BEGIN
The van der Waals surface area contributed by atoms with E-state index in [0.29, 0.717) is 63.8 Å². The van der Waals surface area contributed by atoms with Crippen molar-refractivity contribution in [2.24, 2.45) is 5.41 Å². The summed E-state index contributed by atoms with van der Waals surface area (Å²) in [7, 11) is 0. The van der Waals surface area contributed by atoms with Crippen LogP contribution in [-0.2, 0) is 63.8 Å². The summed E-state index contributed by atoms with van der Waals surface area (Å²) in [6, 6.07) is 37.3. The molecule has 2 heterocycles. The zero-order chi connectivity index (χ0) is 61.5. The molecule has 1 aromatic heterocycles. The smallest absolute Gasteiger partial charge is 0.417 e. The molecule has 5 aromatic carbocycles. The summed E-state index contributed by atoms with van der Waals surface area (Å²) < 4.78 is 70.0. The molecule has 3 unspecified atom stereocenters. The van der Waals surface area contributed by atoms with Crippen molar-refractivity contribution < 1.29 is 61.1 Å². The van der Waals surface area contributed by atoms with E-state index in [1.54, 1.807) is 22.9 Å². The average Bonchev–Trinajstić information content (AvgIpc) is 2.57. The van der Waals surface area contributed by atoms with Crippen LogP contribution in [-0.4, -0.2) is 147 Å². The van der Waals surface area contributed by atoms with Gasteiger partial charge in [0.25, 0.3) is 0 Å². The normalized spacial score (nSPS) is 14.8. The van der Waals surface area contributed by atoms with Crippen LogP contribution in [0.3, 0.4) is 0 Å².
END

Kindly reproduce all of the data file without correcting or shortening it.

The van der Waals surface area contributed by atoms with E-state index in [0.29, 0.717) is 63.8 Å². The van der Waals surface area contributed by atoms with Crippen molar-refractivity contribution in [2.24, 2.45) is 5.41 Å². The summed E-state index contributed by atoms with van der Waals surface area (Å²) in [7, 11) is 0. The van der Waals surface area contributed by atoms with Crippen LogP contribution in [-0.2, 0) is 63.8 Å². The summed E-state index contributed by atoms with van der Waals surface area (Å²) in [6, 6.07) is 37.3. The molecule has 2 heterocycles. The zero-order chi connectivity index (χ0) is 61.5. The molecule has 1 aromatic heterocycles. The smallest absolute Gasteiger partial charge is 0.417 e. The molecule has 5 aromatic carbocycles. The summed E-state index contributed by atoms with van der Waals surface area (Å²) < 4.78 is 70.0. The molecule has 3 unspecified atom stereocenters. The van der Waals surface area contributed by atoms with Crippen molar-refractivity contribution < 1.29 is 61.1 Å². The van der Waals surface area contributed by atoms with E-state index in [1.54, 1.807) is 22.9 Å². The average Bonchev–Trinajstić information content (AvgIpc) is 2.57. The van der Waals surface area contributed by atoms with Crippen LogP contribution in [-0.4, -0.2) is 147 Å². The van der Waals surface area contributed by atoms with Gasteiger partial charge in [0.25, 0.3) is 0 Å². The normalized spacial score (nSPS) is 14.8. The van der Waals surface area contributed by atoms with Crippen LogP contribution in [0.3, 0.4) is 0 Å².